Looking back to the Dayton Accord, the Dayton air base in Ohio was consciously selected by chief architect Richard Holbrooke and the team due to its secure status and isolation.
With Yugoslavia’s collapse running in parallel to the collapse of the Soviet Union from 1989, Dayton was successful in so far as it ended the war that had killed 100,000 in 3.5 years during the early 1990s.
It also preserved the state of Bosnia Herzegovina whose splitting had been the aim of Serbian politician Slobodan Melosovic and other aggressors.
But the price of that success, Dr Bassuener says, was “crippling this country in the triage to save the patient”.
“The patient was permanently hobbled,” he adds.
“You have a political system that’s built as a protective ecosystem for politics. It has a democratic veneer but it still isn’t democratic and it operates under the presumption that people vote under ethnic blocs.
“I think what you’ve seen in Bosnia is that it’s still definitely the centre of instability in the Balkans even though it’s not always at the top of the news, simply because it brings out the worst in Serbia and Croatia – the fact it’s still seen as open for contestation has retarded their democratic development and accountability because it makes nationalism a more valuable currency in their politics.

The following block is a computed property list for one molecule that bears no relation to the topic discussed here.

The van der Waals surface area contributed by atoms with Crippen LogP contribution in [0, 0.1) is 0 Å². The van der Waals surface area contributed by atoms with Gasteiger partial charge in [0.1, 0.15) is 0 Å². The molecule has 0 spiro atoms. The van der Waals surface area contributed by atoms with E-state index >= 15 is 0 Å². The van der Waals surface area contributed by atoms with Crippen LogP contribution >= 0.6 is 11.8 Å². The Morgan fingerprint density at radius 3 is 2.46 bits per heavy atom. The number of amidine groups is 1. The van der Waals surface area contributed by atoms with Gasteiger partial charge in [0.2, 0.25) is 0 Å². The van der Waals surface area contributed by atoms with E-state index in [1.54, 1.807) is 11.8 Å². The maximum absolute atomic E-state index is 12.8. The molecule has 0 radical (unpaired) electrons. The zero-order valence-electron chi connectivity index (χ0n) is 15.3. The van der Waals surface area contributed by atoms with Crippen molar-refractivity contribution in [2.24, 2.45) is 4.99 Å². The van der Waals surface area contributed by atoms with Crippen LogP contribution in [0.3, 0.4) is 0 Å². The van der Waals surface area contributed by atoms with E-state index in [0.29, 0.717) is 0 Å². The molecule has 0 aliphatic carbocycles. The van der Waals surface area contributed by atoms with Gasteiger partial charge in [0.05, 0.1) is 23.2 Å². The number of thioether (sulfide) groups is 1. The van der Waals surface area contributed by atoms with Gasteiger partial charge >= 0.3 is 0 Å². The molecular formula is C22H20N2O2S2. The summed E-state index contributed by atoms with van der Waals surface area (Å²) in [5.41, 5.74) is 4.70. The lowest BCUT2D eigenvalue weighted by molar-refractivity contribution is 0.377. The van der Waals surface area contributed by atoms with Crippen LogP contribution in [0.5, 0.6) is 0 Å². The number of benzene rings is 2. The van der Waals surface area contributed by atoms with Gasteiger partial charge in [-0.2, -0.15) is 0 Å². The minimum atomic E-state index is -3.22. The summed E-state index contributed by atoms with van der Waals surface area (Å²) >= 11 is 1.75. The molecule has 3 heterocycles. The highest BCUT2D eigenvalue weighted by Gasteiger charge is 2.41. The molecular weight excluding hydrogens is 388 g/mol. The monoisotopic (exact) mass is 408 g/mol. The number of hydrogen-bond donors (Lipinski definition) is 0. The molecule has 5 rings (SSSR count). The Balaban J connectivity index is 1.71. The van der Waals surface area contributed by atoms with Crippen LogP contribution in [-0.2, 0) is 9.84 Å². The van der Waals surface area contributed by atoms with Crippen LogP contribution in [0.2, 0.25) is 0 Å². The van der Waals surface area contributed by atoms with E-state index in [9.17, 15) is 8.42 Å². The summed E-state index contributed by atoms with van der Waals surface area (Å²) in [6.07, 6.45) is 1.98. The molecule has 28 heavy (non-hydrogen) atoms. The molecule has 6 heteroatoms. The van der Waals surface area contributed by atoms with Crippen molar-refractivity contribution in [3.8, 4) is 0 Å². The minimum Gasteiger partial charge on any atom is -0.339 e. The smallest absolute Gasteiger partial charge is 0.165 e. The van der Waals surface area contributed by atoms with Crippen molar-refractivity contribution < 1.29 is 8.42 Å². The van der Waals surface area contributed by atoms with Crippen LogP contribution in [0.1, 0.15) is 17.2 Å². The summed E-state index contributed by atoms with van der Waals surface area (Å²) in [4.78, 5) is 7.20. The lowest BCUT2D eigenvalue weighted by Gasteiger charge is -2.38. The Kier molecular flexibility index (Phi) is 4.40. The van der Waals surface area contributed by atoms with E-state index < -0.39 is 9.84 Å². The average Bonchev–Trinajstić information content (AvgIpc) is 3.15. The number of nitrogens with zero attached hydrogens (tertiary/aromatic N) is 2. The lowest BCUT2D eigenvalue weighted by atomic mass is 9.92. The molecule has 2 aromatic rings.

“From about 15 years ago on, the prevailing presumption was set after the EU did its big enlargement in 2004 into Central and Eastern Europe that European Union enlargement would fix this and we didn’t need the enforcement tools that were arrived at at Dayton – a large Nato force to deter anyone from using violence.
“But they (the Balkans) have never been incentivised to join the club. It’s not because they are of ignorance. It’s not an education problem. They just have no interest.
“There’s no better deal than what they got. They can keep what they got and remain unaccountable politically and legally.
“So there’s nothing you can offer them than is better than what they have. That’s why the system is not only stuck but has regressed.”